The translation is easy to read and it is easy to see exactly where Socrates goes wrong. Sometimes, however, Socrates makes sense, which is why I am not sure the book is a satire. The book contains some eloquent passages and several famous expressions. "the true creator is necessity, who is the mother of our invention." (64) The law of non-contradiction is on page 164. "no politician is honest" (248)
The political philosophy advocated is aristocracy (or monarchy) in which philosophers run the state and everyone has his assigned role. The opposite extreme is called tyranny, in which the worst sort of man, who is furthest from being a true philosopher and who has all the vices that a philosopher lacks, rules the state.
The overall point that Socrates tries to make is that the just man is happy and the unjust man is miserable. The ultimate proof of this assertion rests on a belief that we have immortal souls and that we will be punished in the next life to the extent that we are unjust in this life.
Criticisms of Socrates
The following criticisms of Socrates support the idea that the book might be a satire:
"How characteristic of Socrates! he replied, with a bitter laugh;--that's your ironical style!--Did I not foresee┘have I not already told you, that whatever he was asked he would refuse to answer, and try irony or any other shuffle, in order that he might avoid answering?" (17-18)
"Yes, he replied, and then Socrates will do as he always does--refuse to answer himself, but take and pull to pieces the answer of some one else." (19)
"you fancy that we shall not notice your airy way of proceeding" (180)
"when you talk in this way, a strange feeling passes over the minds of your hearers: They fancy that they are led astray a little at each step in the argument, owing to their own want of skill in asking and answering questions; these littles accumulate, and at the end of the discussion they are found to have sustained a mighty overthrow and all their former notions appear to be turned upside down." (235)
A physician is a ruler, having the human body as his subject. A pilot is a ruler of sailors. No one, in so far as he is a ruler, considers or enjoys what is for his own interest, but is always for what is in the interest of his subject or suitable to his art. (26)
"we are framed by nature to desire both what is beneficial and what is necessary, and cannot help it." (336)
There are three classes of men--lovers of wisdom, lovers of honor, lovers of gain. (369)
His deepest philosophical base is his response to a nonsense question: "Which has a more pure being--that which is concerned with the invariable, the immortal, and the true, and is of such a nature, and is found in such natures; or that which is concerned with and found in the variable and mortal, and is itself variable and mortal?" "Then, in general, those kinds of things which are in the service of the body have less of truth and essence than those which are in the service of the soul" (376)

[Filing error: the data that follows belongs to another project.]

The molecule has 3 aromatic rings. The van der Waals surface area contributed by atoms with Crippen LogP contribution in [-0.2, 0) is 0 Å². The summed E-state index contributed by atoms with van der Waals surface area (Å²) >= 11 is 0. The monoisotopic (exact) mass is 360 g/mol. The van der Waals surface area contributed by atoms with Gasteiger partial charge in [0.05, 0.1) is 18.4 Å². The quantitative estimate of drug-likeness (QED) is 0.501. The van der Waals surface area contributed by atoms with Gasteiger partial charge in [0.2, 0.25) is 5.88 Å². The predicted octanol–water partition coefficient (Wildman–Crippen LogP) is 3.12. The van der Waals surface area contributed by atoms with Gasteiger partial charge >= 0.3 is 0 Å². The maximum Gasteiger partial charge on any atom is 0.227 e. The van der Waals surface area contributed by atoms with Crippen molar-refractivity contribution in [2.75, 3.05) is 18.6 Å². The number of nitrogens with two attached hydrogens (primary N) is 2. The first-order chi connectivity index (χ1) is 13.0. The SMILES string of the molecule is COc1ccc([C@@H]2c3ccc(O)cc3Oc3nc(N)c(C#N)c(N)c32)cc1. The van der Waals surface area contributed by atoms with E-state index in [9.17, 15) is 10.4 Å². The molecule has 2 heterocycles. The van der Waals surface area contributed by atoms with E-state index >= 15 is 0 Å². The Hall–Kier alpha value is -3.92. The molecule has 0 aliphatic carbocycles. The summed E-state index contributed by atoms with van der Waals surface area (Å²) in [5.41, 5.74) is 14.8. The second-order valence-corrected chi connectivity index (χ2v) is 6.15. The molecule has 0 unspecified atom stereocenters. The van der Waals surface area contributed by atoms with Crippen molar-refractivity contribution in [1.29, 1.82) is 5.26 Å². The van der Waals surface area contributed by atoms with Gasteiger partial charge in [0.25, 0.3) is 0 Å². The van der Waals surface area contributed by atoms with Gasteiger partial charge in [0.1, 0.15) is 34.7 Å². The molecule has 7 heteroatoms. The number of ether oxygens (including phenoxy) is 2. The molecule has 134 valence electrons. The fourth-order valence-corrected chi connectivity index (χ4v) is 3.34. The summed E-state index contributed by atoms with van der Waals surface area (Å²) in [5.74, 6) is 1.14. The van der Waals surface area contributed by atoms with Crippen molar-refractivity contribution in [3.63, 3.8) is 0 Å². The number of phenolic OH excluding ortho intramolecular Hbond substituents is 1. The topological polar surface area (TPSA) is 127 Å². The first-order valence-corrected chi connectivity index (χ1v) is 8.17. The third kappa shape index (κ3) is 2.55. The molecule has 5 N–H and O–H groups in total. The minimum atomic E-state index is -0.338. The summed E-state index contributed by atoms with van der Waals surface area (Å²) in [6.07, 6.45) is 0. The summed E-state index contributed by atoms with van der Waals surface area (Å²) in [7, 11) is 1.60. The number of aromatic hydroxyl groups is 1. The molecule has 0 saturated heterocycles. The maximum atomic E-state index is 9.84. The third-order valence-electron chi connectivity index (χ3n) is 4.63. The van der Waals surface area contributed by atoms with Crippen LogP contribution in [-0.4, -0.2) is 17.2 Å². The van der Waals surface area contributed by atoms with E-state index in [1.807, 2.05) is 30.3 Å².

"God, whether from choice or from necessity, made one bed in nature and one only; two or more such ideal beds neither ever have been nor ever will be made by God. ... Because even if He had made but two, a third would still appear behind them which both of them would have for their ideal, and that would be the ideal bed and not the two others." (390) The maker of a bed makes a particular bed, not the essence of the bed (which is better). Presumably then, Socrates would rather sleep on the essence of a bed than on a particular bed when he wants to get real sleep rather than a poor copy of sleep.
The highest class of men desire justice for its own sake as well as for the sake of its results. The majority of men think justice is a troublesome thing that is pursued for the sake of rewards or reputation, but is itself disagreeable and to be avoided when possible. (47)
"the highest reach of injustice is, to be deemed just when you are not." (51)
He believed justice is easier to see when we look at the big picture (the state). So his procedure is to define the ideal state and then look at the character of the individual citizens in the ideal state to see how justice is made manifest at the low level. His starts off on the wrong foot by assuming the state arises out of the needs of mankind (because no one is self-sufficing). "when these partners and helpers are gathered together in one habitation the body of inhabitants is termed a State." (63) This, of course, confuses the state with society or city or even division of labor or market. The state is an enemy of all these things.
"our aim in founding the State was not the disproportionate happiness of any one class, but the greatest happiness of the whole; we thought that in a State which is ordered with a view to the good of the whole we should be most likely to find justice" (140)
He assumes that workers will be more efficient and will produce better quality goods if they specialize in one trade exclusively. Therefore, in the ideal state everyone will stick to one trade. For example a shoemaker will not be allowed to be a husbandman or a weaver. (71) He does not consider the possibility that people might be more efficient and produce better quality goods if they are engaged in a trade that they prefer. "the original principle which we were always laying down at the foundation of the State, that one man should practice one thing only, the thing to which his nature was best adapted;┘now justice is this principle or a part of it. ... justice was doing one's own business, and not being a busybody (160) "justice will be admitted to be the having and doing what is a man's own and belongs to him" (161) "a State was thought by us to be just when the three classes in the State [trader, auxiliary, and guardian] severally did their own business" (163)